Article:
When the SAG-SEG merger failed in the 1980s, SEG began conversations with the Teamsters—a 1.6 million member union. The Teamsters represented other workers in the industry, including about 3,000 studio drivers, and many other types of unions, like the Amalgamated Meat Cutters and the United Furniture Workers. With union membership in sharp decline for several decades, mergers were seen as vital to mere union survival, not merely contracts promising better pay and employment regularity. But those efforts crumbled too, and when SEG could not reach an agreement about working conditions with the Association for Motion Picture and Television Producers (AMPTP) in 1990, all extra work in California was made non-union by default. Two years later, SEG dissolved altogether.
SAG actors thereafter were able to get extra work, and would sometimes do so to make additional money and qualify for health insurance and other SAG benefits. In 2012, SAG merged with AFTRA (American Federation of Television and Radio Artists), though many refer to the union as SAG, and being SAG-AFTRA or SAG remains advantageous for background actors.
The State of Extras Working Today
This distinction between SAG and non-SAG has helped maintain infighting and fractures in solidarity while those making the greatest profits, studio and production heads, go relatively unperturbed.
As it stands now, after producers fulfill their SAG quota, they can cast non-union background actors at a much lower pay-rate and provide on-set amenities at a cheaper price. Production companies in some sectors sometimes prefer to over-hire non-union actors and extras to cut costs. And film scholar Emily Carman argues that typecasting in the early 20th century cemented industry norms that limited acting opportunities beyond extra work for Black people in particular. Non-union actors are in a peculiar bind; without SAG membership, they may be denied benefits, protections like ways to file grievances and healthcare, and steady wages, but precisely because non-union jobs are paid at a lower rate, they are more plentiful for non-union actors.
New York-based actor Emily Nash transitioned from background acting to commercial work to better earn a living. She has been getting steady work but has been cautioned by many to not join SAG despite being eligible. “I asked [my agency] about SAG but they cautioned me against it because about 90 percent of the [commercial] work is non-union. There is SAG work out there but there is just so much less of it.”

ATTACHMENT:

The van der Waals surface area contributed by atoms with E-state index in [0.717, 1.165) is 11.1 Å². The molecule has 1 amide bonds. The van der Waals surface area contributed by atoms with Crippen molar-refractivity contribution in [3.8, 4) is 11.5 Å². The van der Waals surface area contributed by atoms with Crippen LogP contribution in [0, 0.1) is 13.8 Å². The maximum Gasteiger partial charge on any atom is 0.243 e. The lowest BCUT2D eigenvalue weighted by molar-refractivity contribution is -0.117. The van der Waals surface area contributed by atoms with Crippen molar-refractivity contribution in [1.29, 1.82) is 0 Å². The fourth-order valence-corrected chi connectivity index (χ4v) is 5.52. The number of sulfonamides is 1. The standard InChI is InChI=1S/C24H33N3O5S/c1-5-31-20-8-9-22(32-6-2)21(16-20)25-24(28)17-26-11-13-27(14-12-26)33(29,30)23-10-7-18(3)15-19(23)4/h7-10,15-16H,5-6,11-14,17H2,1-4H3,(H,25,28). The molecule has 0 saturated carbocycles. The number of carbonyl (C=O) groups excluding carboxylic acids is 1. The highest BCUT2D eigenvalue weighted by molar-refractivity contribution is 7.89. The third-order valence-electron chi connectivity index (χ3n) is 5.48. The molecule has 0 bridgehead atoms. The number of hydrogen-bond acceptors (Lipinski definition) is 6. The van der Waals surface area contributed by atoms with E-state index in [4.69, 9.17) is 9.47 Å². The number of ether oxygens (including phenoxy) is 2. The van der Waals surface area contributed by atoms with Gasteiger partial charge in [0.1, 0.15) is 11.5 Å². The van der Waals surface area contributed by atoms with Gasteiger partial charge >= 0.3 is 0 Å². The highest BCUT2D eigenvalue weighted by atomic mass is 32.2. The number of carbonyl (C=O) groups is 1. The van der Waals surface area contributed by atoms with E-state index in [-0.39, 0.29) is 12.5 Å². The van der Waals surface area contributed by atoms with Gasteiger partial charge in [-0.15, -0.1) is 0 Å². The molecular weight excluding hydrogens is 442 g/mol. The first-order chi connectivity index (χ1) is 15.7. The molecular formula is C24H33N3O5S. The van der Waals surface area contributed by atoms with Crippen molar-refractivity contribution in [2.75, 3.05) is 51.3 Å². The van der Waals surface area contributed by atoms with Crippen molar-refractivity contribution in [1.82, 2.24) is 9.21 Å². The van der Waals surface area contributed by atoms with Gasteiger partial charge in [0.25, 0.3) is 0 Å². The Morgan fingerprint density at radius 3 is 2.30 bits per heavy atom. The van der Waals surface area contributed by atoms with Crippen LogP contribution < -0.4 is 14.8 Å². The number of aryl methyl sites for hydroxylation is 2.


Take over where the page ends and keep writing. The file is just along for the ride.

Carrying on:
It’s that hope of experiencing Hollywood glamour that keeps many extras going: Nash remembers meeting an aspiring actor and admirer of Keanu Reeves who paid her own flight across the country to be in the background of John Wick, reporting, alongside Nash, to a big club in Times Square around 4 a.m. to work 12-hour days in high heels filming an action sequence.
Los Angeles-based actor Claire Glassford joined SAG as soon as she was able, especially after experiencing callous conditions in the form of absurd hierarchies as a non-SAG extra on Boardwalk Empire. “There were even really strict restrictions about union actors eating before you.”
Joining SAG, even when actors want to, can be what has been described as a “vicious cycle.” To get chances to audition with many casting directors, actors need notable credits and an agent, but they cannot usually get those credits unless they are in a union. Glassford was lucky enough to get a Taft-Hartley waiver, which is a fast track to joining the union. (Occasionally, if a non-union employee works a union job, they can get “Taft-Hartly’d” in later, although production companies often tend to avoid this from the outset if they can.) SAG membership but for Glassford, it was a better deal.
The dehumanization of extras can sometimes result in unsafe working conditions. For his first feature, New York-based SAG actor John Barrack noticed that non-union actors were forced to stay outside sub-zero temperatures at 2 a.m. “Because I was part of the principal cast, I could go inside a nearby shop and go warm up,” he recalled. At a later job, Barrack showed up to a shoot and a production van crashed into his car while he was looking for parking, and the driver, confusing him for an extra, told him “extras cannot not park on the street,” instead of expressing concern about his safety. Later in the same day, an extra fainted after standing under the lights too long.
With masses of unorganized workers relegated to tenuous circumstances, exploitative working conditions in an already exploitive industry are easier to enforce. Unionization for all workers—not just above the line speaking actors—would ensure better wages, steady work, and health care, among other protections. And setting a high standard for general working conditions, like being able to file grievances, could improve the on-set experience for everyone—if you give those in power less space to be abusive in any manner, everyone wins. After all, who wants to see their fellow workers shivering out in the cold?
“Until this point I think people have often just thought, ‘Oh, that’s just the way it is,’” says Glassford. “But we’re in this moment questioning all of these kinds of things about power in the industry so maybe it’s time to think about all actors as well.”
Follow Hannah Borenstein on Twitter.